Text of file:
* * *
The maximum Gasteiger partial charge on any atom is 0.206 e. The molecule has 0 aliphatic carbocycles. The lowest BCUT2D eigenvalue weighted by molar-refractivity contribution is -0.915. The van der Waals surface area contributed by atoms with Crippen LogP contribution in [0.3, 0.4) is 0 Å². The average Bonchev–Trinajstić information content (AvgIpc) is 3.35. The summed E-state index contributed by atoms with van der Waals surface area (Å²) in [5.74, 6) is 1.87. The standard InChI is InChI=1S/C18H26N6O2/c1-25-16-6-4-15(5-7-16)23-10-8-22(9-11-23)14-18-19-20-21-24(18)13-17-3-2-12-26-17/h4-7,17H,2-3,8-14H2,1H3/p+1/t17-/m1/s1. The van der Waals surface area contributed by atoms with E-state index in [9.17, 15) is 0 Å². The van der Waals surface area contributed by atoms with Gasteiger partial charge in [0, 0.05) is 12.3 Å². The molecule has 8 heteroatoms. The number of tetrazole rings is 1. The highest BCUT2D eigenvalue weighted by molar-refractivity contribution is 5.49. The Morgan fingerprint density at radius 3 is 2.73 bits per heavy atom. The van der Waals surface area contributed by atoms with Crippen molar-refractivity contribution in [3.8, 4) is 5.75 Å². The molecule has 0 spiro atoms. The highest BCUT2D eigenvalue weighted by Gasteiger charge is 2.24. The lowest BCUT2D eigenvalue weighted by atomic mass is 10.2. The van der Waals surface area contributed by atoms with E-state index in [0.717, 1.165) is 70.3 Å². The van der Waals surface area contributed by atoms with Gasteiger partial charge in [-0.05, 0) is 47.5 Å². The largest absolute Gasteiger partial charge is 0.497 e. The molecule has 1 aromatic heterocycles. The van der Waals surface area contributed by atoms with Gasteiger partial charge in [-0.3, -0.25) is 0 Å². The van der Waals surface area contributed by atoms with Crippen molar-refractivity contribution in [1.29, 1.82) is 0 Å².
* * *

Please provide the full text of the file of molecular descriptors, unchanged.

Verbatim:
The maximum Gasteiger partial charge on any atom is 0.206 e. The molecule has 0 aliphatic carbocycles. The lowest BCUT2D eigenvalue weighted by molar-refractivity contribution is -0.915. The van der Waals surface area contributed by atoms with Crippen LogP contribution in [0.3, 0.4) is 0 Å². The average Bonchev–Trinajstić information content (AvgIpc) is 3.35. The summed E-state index contributed by atoms with van der Waals surface area (Å²) in [5.74, 6) is 1.87. The standard InChI is InChI=1S/C18H26N6O2/c1-25-16-6-4-15(5-7-16)23-10-8-22(9-11-23)14-18-19-20-21-24(18)13-17-3-2-12-26-17/h4-7,17H,2-3,8-14H2,1H3/p+1/t17-/m1/s1. The van der Waals surface area contributed by atoms with E-state index in [9.17, 15) is 0 Å². The van der Waals surface area contributed by atoms with Gasteiger partial charge in [0, 0.05) is 12.3 Å². The molecule has 8 heteroatoms. The number of tetrazole rings is 1. The highest BCUT2D eigenvalue weighted by molar-refractivity contribution is 5.49. The Morgan fingerprint density at radius 3 is 2.73 bits per heavy atom. The van der Waals surface area contributed by atoms with Crippen molar-refractivity contribution in [3.8, 4) is 5.75 Å². The molecule has 0 spiro atoms. The highest BCUT2D eigenvalue weighted by Gasteiger charge is 2.24. The lowest BCUT2D eigenvalue weighted by atomic mass is 10.2. The van der Waals surface area contributed by atoms with E-state index in [0.717, 1.165) is 70.3 Å². The van der Waals surface area contributed by atoms with Gasteiger partial charge in [-0.05, 0) is 47.5 Å². The largest absolute Gasteiger partial charge is 0.497 e. The molecule has 1 aromatic heterocycles. The van der Waals surface area contributed by atoms with Gasteiger partial charge in [-0.3, -0.25) is 0 Å². The van der Waals surface area contributed by atoms with Crippen molar-refractivity contribution in [1.29, 1.82) is 0 Å².